Degree Name

EdD (Doctor of Education)

Program

Educational Leadership

Date of Award

5-2018

Committee Chair or Co-Chairs

Hal Knight

Committee Members

William Flora, James Lampley, Douglas Lee McGahey

Abstract

The purpose of this study was to examine attitudes and general knowledge of Affirmative Action in higher education admissions at one HBCU in Tennessee. The researcher used a modified version of the Echols’s Affirmative Action Inventory (EAAI) to assess attitudes and general knowledge of all administrators, faculty, staff, and students at this institution. At the conclusion of the collection period, 269 surveys were deemed usable. Of these, 31 surveys were completed by administrators, faculty completed 62 surveys, 55 surveys were completed by staff, and 121 surveys were completed by students. The dependent variables for the study were individual survey questions (1-9) and three dimensions created by transforming the data from sets of survey questions. The independent variables were participant group (administrators, faculty, staff, and students), gender, race, and academic discipline. Two-way contingency tables and c2 were used to examine the associations between each independent variable and the dependent variable for each of the individual survey questions. Two-way analysis of variance (ANOVA) was used to compare the mean differences between the dimensions and pairs of independent variables.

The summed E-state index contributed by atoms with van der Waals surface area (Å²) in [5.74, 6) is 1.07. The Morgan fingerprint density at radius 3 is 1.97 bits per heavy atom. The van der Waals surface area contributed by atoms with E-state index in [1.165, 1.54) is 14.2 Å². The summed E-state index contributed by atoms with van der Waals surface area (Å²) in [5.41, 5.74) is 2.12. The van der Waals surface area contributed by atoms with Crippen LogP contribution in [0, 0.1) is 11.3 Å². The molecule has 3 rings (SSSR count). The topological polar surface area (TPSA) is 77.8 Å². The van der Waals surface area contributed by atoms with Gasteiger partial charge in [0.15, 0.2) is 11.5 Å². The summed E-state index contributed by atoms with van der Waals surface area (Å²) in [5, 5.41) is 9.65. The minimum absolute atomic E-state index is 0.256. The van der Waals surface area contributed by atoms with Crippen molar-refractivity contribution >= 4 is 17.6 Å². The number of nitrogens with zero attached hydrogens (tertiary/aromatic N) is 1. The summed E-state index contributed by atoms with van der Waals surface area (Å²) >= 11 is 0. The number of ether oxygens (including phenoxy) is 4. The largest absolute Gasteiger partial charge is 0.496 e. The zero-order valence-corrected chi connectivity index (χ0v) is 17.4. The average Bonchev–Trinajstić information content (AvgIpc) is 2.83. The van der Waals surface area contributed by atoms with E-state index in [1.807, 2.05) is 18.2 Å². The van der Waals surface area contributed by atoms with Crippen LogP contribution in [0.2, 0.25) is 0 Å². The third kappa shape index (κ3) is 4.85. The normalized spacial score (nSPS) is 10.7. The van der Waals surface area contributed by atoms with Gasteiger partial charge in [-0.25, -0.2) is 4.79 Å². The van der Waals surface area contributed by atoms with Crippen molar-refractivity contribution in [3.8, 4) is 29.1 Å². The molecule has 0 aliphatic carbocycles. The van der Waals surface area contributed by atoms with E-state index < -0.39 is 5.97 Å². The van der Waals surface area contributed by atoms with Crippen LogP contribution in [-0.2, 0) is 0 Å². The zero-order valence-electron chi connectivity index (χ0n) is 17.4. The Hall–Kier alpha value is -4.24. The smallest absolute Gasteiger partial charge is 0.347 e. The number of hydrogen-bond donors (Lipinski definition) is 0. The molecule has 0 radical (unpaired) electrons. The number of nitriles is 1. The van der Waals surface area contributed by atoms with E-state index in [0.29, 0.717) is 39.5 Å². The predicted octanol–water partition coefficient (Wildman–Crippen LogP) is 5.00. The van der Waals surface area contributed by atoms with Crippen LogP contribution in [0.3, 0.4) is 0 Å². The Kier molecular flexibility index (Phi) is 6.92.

The quantitative findings indicated that the independent variable, participant group, was found to differ in five of the 11 research questions significantly. Administrators hold positive attitudes and exhibit greater general knowledge on the topic of Affirmative Action compared to faculty, staff, or students. Of the other independent variables, only race and academic discipline resulted in significant differences. Respondents who identified as Non-White exhibited positive attitudes towards the dimension that assessed whether Affirmative Action was moral and ethical over respondents who identified as White. Respondents who were classified as belonging to the humanities (academic discipline) were more likely to exhibit positive attitudes toward support of Affirmative Action over respondents who were classified as belonging to business.

Document Type

Dissertation - Open Access

Copyright

Copyright by the authors.

Share

COinS